Weight Loss Programs - Shed the Pounds and Save Some Money
There aren't many companies that couldn't use an extra million dollars. If you run a company with a thousand employees, that's how much you could be saving by instituting a corporate wellness program for your employees. Studies show that two-thirds of Americans are either overweight or obese.
A study by Duke University researchers reported that overweight employees are 13 times more likely to miss work, and that they are half as productive as their peers are. Factor in the increased costs of healthcare for these employees and the extra cost per overweight employee totals $1,500 per year.
For a thousand-person company with average obesity rates, that's $1 million in extra expenses. This scenario sounds to me like an excellent reason to institute a corporate weight loss program. But many firms are still dragging their feet while costing themselves a lot of money and putting their own employees at higher risk of heart disease, diabetes and many other illnesses.
Just like losing weight, simply getting started with a corporate weight loss program is often the hardest part. But if you don't, you're falling behind wellness leaders such as Google, Salesforce.com, the American Medical Association and hundreds of other national corporations that have recognized the value of weight loss programs for their employees and their bottom lines. So, like a fitness instructor at the gym I'm going to offer you some tips for getting your company in shape:
Executive Buy In
Nothing motivates employees more than seeing the boss lead by example. One of our corporate clients, Chemprene Inc. of Beacon, N.Y., is hoping this strategy pays off. Katie Sens, director of human resources who oversees more than 100 employees, recently told Employee Benefits News that their boss who lost 75 pounds inspired her and her co-workers.
"Our boss is aboard, I'm in it, as are several other managers and their sponsors, hoping to lead by example," Sens told the magazine. At companies where senior leadership shows a genuine commitment to wellness, employees often follow suit. In contrast, at companies where top executives only pay lip service, they send mixed signals to their staff and undermine the effectiveness of their programs.
Many factors can influence company-wide health patterns. Are your workers mostly in front of computers all day, or do they have the opportunity to move around? Does your workforce skew younger or older? Are you in a cold-weather climate that limits access to outdoor activities?
Does your cafeteria food - yes, the company cafeteria - feature high-fat, high-carb foods like pizza and cheeseburgers instead of salads and stir-fries? Encouraging people to take walk-around breaks, installing a company gym and overhauling the cafeteria menu aren't expensive but they are very effective at reversing obesity.
Being Consistent in your Commitment
Just like a New Year's resolution, you can't be so eager to make a quick decision to change your ways that you forget about next week. Once you implement a wellness initiative, stay on it. Communicate about the program on a regular basis. Put up posters. Send out emails or hold conference calls for far-flung workers.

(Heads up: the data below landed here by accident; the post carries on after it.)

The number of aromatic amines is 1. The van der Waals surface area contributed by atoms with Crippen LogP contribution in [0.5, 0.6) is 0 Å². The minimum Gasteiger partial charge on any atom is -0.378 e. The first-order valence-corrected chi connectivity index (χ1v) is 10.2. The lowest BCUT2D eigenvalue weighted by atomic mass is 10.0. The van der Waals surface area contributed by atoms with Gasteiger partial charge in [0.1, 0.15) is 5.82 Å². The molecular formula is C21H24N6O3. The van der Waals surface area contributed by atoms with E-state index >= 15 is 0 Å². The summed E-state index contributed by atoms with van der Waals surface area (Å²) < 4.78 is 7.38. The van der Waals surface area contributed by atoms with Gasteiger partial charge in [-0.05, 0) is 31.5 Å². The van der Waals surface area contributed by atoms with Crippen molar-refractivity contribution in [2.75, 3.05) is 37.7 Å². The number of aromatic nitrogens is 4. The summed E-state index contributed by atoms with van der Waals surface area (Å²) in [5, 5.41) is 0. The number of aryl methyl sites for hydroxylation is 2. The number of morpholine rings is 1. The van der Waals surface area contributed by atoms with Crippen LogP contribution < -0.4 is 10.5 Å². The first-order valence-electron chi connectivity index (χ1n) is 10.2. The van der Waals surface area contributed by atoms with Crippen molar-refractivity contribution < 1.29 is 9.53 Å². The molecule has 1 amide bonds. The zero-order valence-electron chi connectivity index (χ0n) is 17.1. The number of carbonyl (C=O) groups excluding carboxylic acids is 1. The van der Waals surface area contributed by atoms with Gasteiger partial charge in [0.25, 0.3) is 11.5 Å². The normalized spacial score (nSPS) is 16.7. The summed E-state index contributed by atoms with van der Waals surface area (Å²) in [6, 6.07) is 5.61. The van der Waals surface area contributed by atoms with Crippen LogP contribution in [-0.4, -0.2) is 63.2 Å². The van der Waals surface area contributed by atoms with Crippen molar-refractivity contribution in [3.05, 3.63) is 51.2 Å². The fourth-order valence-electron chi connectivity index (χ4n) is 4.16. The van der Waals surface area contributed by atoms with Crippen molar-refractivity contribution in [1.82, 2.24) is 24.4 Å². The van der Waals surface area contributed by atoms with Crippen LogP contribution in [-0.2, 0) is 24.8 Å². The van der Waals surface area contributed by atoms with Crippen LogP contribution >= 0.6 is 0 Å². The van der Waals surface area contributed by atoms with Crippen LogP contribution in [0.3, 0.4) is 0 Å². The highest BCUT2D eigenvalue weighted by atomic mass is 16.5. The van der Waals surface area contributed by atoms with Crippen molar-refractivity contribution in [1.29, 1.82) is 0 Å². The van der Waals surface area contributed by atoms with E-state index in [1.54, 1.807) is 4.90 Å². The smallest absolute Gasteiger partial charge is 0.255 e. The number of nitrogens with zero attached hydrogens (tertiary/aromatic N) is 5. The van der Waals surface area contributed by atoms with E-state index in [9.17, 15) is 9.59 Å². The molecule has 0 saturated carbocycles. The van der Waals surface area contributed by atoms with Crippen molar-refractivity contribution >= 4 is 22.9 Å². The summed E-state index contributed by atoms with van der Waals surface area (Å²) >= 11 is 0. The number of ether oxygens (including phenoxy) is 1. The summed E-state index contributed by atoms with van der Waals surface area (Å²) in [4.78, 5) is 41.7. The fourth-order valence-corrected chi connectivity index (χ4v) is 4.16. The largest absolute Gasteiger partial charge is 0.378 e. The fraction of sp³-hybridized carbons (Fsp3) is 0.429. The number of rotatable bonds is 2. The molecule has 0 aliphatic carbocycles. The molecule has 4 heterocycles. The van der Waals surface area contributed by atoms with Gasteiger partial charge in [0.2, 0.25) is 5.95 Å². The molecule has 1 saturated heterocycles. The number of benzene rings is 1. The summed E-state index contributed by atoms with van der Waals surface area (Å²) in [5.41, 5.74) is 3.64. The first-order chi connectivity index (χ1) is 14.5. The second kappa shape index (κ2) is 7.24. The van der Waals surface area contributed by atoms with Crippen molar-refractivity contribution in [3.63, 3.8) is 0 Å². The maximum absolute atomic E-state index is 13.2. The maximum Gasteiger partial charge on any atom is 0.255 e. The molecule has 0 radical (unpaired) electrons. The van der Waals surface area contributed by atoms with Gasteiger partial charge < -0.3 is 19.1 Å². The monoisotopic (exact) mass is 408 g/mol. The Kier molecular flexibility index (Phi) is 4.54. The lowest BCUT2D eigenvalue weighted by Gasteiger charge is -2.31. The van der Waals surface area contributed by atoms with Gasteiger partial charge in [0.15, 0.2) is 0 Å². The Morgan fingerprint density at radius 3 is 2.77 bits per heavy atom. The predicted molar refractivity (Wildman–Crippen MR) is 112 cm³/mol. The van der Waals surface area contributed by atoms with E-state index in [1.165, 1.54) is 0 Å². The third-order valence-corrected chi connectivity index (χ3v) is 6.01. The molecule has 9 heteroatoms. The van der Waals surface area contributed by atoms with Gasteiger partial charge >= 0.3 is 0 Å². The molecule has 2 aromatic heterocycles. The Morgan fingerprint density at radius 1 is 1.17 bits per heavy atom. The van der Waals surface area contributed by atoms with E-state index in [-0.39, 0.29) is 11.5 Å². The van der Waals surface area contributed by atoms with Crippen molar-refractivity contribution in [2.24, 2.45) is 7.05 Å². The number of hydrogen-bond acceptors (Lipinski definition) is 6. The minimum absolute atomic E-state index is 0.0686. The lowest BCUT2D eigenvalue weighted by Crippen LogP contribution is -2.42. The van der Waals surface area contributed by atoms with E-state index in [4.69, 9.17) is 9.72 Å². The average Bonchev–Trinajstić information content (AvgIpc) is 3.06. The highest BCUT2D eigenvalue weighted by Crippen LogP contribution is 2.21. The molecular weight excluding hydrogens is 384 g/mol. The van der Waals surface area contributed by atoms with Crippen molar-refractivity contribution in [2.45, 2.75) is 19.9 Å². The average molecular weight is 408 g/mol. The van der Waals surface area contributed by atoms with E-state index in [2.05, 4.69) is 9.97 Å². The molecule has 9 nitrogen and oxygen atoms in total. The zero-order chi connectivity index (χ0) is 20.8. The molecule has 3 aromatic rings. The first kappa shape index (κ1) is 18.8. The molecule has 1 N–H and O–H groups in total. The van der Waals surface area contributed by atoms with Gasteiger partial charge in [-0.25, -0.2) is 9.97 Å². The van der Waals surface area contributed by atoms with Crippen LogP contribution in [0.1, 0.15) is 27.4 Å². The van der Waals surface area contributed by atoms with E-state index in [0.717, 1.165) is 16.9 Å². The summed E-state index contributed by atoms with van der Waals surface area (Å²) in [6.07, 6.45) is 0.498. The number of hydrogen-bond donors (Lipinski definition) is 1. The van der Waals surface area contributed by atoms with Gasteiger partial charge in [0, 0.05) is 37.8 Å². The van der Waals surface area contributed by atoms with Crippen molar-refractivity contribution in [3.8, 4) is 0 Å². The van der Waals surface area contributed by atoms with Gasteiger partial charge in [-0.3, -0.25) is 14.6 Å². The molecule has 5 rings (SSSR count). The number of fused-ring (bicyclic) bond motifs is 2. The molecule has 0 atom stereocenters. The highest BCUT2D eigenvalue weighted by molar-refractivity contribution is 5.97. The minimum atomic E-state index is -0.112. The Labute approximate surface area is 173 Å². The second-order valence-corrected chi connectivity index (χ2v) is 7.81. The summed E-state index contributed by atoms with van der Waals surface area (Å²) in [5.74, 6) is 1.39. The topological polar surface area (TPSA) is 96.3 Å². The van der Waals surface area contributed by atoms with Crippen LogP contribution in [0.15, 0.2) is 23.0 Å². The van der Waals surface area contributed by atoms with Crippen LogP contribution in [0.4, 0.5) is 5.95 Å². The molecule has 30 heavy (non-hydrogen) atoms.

Using Both the Carrot and the Stick
There is a lot of information about using financial incentives to achieve wellness goals and for good reason - employees respond to them. Under the Affordable Care Act, your company can contribute more to some employees' health benefits than others, and this includes making distinctions between those who achieve fitness goals and those who don't.
So that's a powerful incentive right there. You can also offer cash rewards such as gift cards for those who participate and reach their targets. Whether you penalize employees or reward them, using their pocketbooks to encourage a healthier lifestyle is a win-win proposition.
Many corporate wellness programs rely solely on software packages and apps, or simple points-based systems to track progress. That's a tough sell, and it's ultimately a lonely endeavor. Much of wellness revolves around weight loss, and if you're like most people, you know how challenging it can be to lose even a few pounds.
Weight management involves complex human psychology as well as conscious and consistent food choices. Quite simply, it's hard to do alone.Corporate weight loss programs definitely work and they've been proven to help the bottom line. As healthcare costs continue to rise, and with the ACA's Employer Mandate about to go into effect, it's high time for companies to prioritize employee wellness - for the good of both the company and it's most important asset: its people.
About the Author
Retrofit CEO Jeff Hyman is an entrepreneur at heart with a lifelong passion for creating innovative and human-powered companies. This fundamental belief in the potential of those around him led to a career in the talent management field, where he was Founder and CEO of three internet-based services companies.
He served as SVP of Sales & Marketing for Ameritox, a private equity-owned healthcare services company, and before that he was the first VP of Marketing at Dyson - makers of awesome consumer products. Jeff holds a BS from The Wharton School at University of Pennsylvania and an MBA from The Kellogg Graduate School of Management at Northwestern University.For information about Retrofit, visit: http://www.retrofitme.com/